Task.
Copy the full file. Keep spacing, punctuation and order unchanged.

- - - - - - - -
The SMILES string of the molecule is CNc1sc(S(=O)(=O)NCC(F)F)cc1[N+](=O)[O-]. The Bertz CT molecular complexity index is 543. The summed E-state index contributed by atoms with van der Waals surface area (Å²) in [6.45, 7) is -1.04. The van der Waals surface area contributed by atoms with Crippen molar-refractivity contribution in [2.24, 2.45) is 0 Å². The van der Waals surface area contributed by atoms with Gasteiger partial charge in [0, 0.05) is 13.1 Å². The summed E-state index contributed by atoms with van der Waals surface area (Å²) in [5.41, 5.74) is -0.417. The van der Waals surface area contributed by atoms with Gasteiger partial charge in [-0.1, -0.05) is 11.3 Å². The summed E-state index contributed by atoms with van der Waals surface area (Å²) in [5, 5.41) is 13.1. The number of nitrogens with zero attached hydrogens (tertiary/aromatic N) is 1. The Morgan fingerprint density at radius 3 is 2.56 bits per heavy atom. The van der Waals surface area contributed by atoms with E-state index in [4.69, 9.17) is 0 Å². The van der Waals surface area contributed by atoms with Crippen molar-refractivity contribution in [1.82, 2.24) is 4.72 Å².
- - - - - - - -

The SMILES string of the molecule is CNc1sc(S(=O)(=O)NCC(F)F)cc1[N+](=O)[O-]. The Bertz CT molecular complexity index is 543. The summed E-state index contributed by atoms with van der Waals surface area (Å²) in [6.45, 7) is -1.04. The van der Waals surface area contributed by atoms with Crippen molar-refractivity contribution in [2.24, 2.45) is 0 Å². The van der Waals surface area contributed by atoms with Gasteiger partial charge in [0, 0.05) is 13.1 Å². The summed E-state index contributed by atoms with van der Waals surface area (Å²) in [5.41, 5.74) is -0.417. The van der Waals surface area contributed by atoms with Gasteiger partial charge in [-0.1, -0.05) is 11.3 Å². The summed E-state index contributed by atoms with van der Waals surface area (Å²) in [5, 5.41) is 13.1. The number of nitrogens with zero attached hydrogens (tertiary/aromatic N) is 1. The Morgan fingerprint density at radius 3 is 2.56 bits per heavy atom. The van der Waals surface area contributed by atoms with E-state index in [4.69, 9.17) is 0 Å². The van der Waals surface area contributed by atoms with Crippen molar-refractivity contribution in [1.82, 2.24) is 4.72 Å².